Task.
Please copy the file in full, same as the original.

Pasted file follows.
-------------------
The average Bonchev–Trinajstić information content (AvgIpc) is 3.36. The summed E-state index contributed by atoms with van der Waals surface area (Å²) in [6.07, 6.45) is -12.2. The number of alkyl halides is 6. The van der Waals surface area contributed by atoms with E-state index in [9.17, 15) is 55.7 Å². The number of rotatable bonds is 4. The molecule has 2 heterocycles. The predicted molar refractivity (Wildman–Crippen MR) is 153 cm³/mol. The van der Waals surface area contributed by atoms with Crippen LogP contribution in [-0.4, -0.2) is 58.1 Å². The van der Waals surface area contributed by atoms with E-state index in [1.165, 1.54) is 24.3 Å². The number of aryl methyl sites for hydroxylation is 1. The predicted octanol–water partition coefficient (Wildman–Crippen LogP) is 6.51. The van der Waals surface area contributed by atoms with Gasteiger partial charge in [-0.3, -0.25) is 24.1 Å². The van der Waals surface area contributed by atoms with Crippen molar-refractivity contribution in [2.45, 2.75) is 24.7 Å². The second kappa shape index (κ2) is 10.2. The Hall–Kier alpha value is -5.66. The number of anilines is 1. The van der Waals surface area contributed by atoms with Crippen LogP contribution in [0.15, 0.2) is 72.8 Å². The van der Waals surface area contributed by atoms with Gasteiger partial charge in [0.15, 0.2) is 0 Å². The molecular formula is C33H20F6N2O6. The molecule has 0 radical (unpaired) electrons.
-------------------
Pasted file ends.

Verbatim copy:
The average Bonchev–Trinajstić information content (AvgIpc) is 3.36. The summed E-state index contributed by atoms with van der Waals surface area (Å²) in [6.07, 6.45) is -12.2. The number of alkyl halides is 6. The van der Waals surface area contributed by atoms with E-state index in [9.17, 15) is 55.7 Å². The number of rotatable bonds is 4. The molecule has 2 heterocycles. The predicted molar refractivity (Wildman–Crippen MR) is 153 cm³/mol. The van der Waals surface area contributed by atoms with Crippen LogP contribution in [-0.4, -0.2) is 58.1 Å². The van der Waals surface area contributed by atoms with E-state index in [1.165, 1.54) is 24.3 Å². The number of aryl methyl sites for hydroxylation is 1. The predicted octanol–water partition coefficient (Wildman–Crippen LogP) is 6.51. The van der Waals surface area contributed by atoms with Gasteiger partial charge in [-0.3, -0.25) is 24.1 Å². The van der Waals surface area contributed by atoms with Crippen molar-refractivity contribution in [2.45, 2.75) is 24.7 Å². The second kappa shape index (κ2) is 10.2. The Hall–Kier alpha value is -5.66. The number of anilines is 1. The van der Waals surface area contributed by atoms with Crippen LogP contribution in [0.15, 0.2) is 72.8 Å². The van der Waals surface area contributed by atoms with Gasteiger partial charge in [0.15, 0.2) is 0 Å². The molecular formula is C33H20F6N2O6. The molecule has 0 radical (unpaired) electrons.